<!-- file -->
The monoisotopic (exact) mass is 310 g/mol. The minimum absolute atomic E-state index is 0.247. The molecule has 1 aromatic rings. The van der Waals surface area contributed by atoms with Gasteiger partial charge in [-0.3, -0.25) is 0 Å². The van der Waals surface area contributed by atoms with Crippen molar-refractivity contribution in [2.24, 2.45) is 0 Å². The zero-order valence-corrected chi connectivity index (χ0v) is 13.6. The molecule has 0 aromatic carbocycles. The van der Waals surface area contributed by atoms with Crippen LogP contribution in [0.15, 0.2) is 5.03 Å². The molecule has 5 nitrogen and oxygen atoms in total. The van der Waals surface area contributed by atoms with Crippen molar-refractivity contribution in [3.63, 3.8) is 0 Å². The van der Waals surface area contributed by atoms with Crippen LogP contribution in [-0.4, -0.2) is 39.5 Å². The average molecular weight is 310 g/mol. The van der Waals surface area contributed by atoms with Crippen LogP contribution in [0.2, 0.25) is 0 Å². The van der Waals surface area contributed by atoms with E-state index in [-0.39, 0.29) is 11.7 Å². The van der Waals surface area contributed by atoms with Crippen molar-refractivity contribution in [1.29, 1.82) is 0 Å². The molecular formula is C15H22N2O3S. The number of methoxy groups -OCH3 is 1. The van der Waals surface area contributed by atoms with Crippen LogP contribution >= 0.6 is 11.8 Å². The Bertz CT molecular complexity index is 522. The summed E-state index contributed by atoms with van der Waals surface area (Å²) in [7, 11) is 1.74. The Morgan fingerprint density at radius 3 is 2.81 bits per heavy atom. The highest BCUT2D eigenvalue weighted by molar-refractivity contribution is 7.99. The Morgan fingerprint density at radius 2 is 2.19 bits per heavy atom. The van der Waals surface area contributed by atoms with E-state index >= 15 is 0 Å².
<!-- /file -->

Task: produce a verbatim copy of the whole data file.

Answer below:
The monoisotopic (exact) mass is 310 g/mol. The minimum absolute atomic E-state index is 0.247. The molecule has 1 aromatic rings. The van der Waals surface area contributed by atoms with Gasteiger partial charge in [-0.3, -0.25) is 0 Å². The van der Waals surface area contributed by atoms with Crippen molar-refractivity contribution in [2.24, 2.45) is 0 Å². The zero-order valence-corrected chi connectivity index (χ0v) is 13.6. The molecule has 0 aromatic carbocycles. The van der Waals surface area contributed by atoms with Crippen LogP contribution in [0.15, 0.2) is 5.03 Å². The molecule has 5 nitrogen and oxygen atoms in total. The van der Waals surface area contributed by atoms with Crippen molar-refractivity contribution in [3.63, 3.8) is 0 Å². The van der Waals surface area contributed by atoms with Crippen LogP contribution in [-0.4, -0.2) is 39.5 Å². The average molecular weight is 310 g/mol. The van der Waals surface area contributed by atoms with Crippen LogP contribution in [0.2, 0.25) is 0 Å². The van der Waals surface area contributed by atoms with E-state index in [-0.39, 0.29) is 11.7 Å². The van der Waals surface area contributed by atoms with Crippen molar-refractivity contribution in [1.29, 1.82) is 0 Å². The molecular formula is C15H22N2O3S. The number of methoxy groups -OCH3 is 1. The van der Waals surface area contributed by atoms with Crippen LogP contribution >= 0.6 is 11.8 Å². The Bertz CT molecular complexity index is 522. The summed E-state index contributed by atoms with van der Waals surface area (Å²) in [7, 11) is 1.74. The Morgan fingerprint density at radius 3 is 2.81 bits per heavy atom. The highest BCUT2D eigenvalue weighted by molar-refractivity contribution is 7.99. The Morgan fingerprint density at radius 2 is 2.19 bits per heavy atom. The van der Waals surface area contributed by atoms with E-state index >= 15 is 0 Å².